Sometimes, I think I can do it. Sometimes I know that I can’t.  Sometimes, when the word mist descends, and my fingers fly over the keyboard while my muse is soaring and diving in my head, I’m fooled into thinking that I’m getting away with it.

And then the rereading, of words that sometimes point in the right direction, but mostly of words that trip down the path of the saccharine, the outright embarrassing, the laughter-inducing cringe, and the harmlessly anodyne. Thank goodness I know enough of myself to appreciate that the romance novel is not my genre, but mostly, thank goodness for editing!

So I hope you all have a lovely Valentine’s Day, whether in love or out of it; that strange celebration of affection that grew out of a poem for a young king’s betrothal. Chaucer, and the court he occasionally served, cannot have foreseen the panoply of ribbons and flowers and chocolates and cardboard that are supposedly necessary to gild those favoured in love. Tragically (indulging in a little harmless hyperbole) I have already given up chocolate until Easter, well in advance of Lent. And right now I’d cheerfully commit a small misdemeanor for a large bag of Maltesers…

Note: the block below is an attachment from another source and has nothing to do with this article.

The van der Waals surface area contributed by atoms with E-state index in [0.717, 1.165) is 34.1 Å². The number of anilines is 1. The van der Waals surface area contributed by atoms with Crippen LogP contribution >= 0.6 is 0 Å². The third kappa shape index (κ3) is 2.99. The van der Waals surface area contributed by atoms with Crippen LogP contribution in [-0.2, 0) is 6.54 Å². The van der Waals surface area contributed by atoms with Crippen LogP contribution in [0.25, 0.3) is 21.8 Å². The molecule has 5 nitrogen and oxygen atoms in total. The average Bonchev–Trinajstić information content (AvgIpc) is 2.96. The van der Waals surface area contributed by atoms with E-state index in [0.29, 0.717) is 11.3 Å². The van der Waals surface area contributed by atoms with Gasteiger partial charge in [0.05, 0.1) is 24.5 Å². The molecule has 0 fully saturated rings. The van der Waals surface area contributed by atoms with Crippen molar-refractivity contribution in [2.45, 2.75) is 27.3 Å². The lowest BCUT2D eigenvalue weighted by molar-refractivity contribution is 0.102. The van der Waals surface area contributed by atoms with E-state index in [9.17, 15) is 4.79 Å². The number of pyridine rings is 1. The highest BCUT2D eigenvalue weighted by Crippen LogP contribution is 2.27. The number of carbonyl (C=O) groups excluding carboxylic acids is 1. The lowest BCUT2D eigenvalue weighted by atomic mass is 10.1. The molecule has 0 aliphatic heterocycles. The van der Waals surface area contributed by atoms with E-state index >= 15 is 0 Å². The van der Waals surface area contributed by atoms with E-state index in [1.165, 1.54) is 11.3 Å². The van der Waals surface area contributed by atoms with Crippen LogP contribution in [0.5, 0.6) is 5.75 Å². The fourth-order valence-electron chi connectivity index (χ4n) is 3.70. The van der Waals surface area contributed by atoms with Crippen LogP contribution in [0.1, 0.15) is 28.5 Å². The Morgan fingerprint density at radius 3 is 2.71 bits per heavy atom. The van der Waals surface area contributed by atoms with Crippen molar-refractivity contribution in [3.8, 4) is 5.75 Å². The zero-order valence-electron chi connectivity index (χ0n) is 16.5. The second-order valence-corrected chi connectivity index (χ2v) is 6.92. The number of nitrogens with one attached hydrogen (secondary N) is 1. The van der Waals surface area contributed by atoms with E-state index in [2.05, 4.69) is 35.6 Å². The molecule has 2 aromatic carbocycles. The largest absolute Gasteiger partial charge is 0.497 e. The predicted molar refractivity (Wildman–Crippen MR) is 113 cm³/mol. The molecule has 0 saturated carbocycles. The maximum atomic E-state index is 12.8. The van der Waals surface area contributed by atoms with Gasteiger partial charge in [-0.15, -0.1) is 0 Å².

NB: My husband is quite lovely, and so Valentine’s Day has been reclaimed as something quietly special, between the two of us.

Bank Holiday Blues

Easter; when my personal consumption of chocolate doubles, or even triples, for the space of three days. Seratonin kick aside, all this brown sweet stuff this year has made me feel quite tired. I must confess to looking forward to a few days free of the stuff; maybe even a week? Hmmm. We’ll see.

My daughter on the other hand, has been loving it all. Well, she’s six; it goes without saying. Amongst the egg shaped bounty that  Eostre’s hare has brought her, are two Smarties eggs. It wasn’t that long ago that Nestlé finally ditched the artificial colours/flavours rubbish that they used to overload their product with, so in the spirit of enquiry I screwed up my eyes to have a peer at the ingredients list. Safflower, lemon and hibiscus, ok. Radish, black carrot and red cabbage – seriously?! Sorry, but that just sounds wrong. Another thing that feels wrong, to me at least, is that easter eggs no longer have things inside them. Sterile chocolate eggs, robbed of even the pretence of a semantic link with the festival of rebirth to which they are commercially linked. Bah, humbug.